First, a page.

FAQs on family law arbitration

The family law arbitration scheme has settled nicely into place eight weeks after being launched. In the interim much has been written about its benefits, not least of which is that it will be quicker and simpler than the court process – and a good deal less emotionally upsetting for all concerned.

Arbitration enables couples to resolve family disputes out of court by appointing an experienced, specially trained family lawyer to arbitrate. As just such a lawyer – in fact, the first in Leeds and one of only four in Yorkshire – Jones Myers partner Peter Jones responds to some common questions he has been asked about the new scheme.

How did this role come about? 

For many years there has been a view by practitioners that there ought to be arbitration in family law matters; however there has been no “organisation” to produce appropriate rules acceptable by the family law profession and the courts generally. It is the coming together of Resolution, the Family Law Bar Association (FLBA) and the Institute of Chartered Arbitrators that has enabled the Institute of Family Law Arbitrators (IFLA) to become a reality with appropriate rules. 

How important is this in the development of the legal profession?

It is an amazing development: a fundamental shift in how family law matters can be resolved. It also brings the process in line with civil proceedings.

How does arbitration fit with mediation and collaborative family law?

It sits comfortably with both. It is quite possible that during the course of either of those two methods of dispute resolution, discrete issues could become contentious, and an arbitrator could resolve those issues expeditiously. It is in reality another form of dispute resolution. 

Does this measure go far enough? 

Yes, it does. It will require some time to “bed down” and I’m confident it will evolve to be a spectacularly good piece of dispute resolution.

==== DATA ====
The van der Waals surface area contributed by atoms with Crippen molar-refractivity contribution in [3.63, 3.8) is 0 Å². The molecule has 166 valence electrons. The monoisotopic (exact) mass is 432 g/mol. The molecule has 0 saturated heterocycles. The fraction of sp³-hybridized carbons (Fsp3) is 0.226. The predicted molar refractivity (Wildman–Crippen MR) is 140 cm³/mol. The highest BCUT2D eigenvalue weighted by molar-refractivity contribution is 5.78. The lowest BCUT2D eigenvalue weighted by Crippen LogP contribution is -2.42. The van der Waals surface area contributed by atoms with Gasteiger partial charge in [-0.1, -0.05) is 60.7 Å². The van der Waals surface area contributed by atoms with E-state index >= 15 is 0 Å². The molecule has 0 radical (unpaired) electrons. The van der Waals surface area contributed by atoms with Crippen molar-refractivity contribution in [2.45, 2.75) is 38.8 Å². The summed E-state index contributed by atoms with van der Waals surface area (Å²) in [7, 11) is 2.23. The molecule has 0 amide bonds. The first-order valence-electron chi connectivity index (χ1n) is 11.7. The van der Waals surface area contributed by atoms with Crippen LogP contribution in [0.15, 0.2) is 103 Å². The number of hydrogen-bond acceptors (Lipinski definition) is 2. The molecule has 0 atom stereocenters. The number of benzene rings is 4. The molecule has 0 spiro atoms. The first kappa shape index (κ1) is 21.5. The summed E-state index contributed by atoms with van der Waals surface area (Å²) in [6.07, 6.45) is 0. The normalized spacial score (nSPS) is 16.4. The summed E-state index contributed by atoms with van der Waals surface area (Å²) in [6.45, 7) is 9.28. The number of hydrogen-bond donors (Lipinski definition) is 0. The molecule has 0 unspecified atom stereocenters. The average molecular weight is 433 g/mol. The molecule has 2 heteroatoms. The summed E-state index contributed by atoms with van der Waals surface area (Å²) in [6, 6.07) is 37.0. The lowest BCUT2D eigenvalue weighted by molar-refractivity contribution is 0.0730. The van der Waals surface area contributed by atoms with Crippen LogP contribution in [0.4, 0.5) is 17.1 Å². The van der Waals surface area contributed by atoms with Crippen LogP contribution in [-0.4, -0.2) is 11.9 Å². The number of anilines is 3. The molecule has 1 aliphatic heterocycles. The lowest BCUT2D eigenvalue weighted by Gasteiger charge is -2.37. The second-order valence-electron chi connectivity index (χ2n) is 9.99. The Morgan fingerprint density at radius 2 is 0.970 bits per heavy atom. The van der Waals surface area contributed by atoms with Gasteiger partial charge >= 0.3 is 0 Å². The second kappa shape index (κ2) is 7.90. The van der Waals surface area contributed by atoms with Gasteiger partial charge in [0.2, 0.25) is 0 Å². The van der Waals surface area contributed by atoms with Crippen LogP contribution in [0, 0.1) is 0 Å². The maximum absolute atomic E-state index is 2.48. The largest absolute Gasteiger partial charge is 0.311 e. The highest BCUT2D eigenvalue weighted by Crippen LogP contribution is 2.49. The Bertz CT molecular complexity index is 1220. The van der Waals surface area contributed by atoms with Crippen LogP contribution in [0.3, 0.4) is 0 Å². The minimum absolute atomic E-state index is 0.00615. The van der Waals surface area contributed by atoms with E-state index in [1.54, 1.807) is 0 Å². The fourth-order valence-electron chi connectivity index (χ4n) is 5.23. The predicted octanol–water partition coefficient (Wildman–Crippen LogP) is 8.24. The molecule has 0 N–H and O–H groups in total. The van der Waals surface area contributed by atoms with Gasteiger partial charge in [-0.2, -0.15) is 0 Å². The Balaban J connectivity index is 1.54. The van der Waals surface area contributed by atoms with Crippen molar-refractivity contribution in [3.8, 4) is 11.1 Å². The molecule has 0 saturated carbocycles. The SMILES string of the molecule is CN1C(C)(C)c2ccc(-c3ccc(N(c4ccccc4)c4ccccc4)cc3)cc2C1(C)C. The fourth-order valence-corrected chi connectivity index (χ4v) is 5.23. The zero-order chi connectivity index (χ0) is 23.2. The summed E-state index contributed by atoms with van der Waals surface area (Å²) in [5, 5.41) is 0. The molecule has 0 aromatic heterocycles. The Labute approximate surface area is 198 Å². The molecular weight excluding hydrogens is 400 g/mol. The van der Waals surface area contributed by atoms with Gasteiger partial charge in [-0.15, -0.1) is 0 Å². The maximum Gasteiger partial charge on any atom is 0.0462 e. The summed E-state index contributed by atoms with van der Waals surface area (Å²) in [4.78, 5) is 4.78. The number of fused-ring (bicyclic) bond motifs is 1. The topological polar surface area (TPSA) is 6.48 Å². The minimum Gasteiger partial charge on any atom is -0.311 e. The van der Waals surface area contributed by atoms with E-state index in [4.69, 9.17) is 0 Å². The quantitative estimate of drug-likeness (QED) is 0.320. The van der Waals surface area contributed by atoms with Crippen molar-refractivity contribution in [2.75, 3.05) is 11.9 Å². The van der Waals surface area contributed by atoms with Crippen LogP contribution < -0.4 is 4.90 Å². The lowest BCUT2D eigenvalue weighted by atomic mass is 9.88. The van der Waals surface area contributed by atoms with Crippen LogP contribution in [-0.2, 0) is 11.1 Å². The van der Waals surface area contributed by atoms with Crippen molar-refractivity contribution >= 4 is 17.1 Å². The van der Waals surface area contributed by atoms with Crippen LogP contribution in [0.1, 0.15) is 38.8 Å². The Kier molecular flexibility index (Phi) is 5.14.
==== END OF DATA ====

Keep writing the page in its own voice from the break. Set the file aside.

How much quicker and more efficient than the courts will this process be?  

It can be as quick and efficient as you like. The parties control the process; they can regulate what they require to be produced; they can deal with the matter as a discrete issue or a full  hearing. Because the arbitrators are in private practice they will be more readily available and prepared to sit outside conventional court times. Arbitration will also be cheaper because it will not be subject to as many delays as the court process, and there will be a reduced requirement for lengthy correspondence.

What did your training involve?

I was in the first tranche of arbitrators, who undertook three days of intensive tuition in London – covering both black letter law and the skills of arbitration. There is no doubt that my experience as a judge and mediator assisted in the process.

What qualities to arbitrators require? 

Patience, understanding and an ability to assimilate facts quickly will be vital qualities. It will also be crucial to retain a balanced view and be able to control meetings – again, this is where my mediation training will be invaluable. And, of course, there is a requirement to have a good academic and intellectual understanding of the law as it applies to England and Wales

Do you have any questions about family law arbitration? Comment below or email us here.

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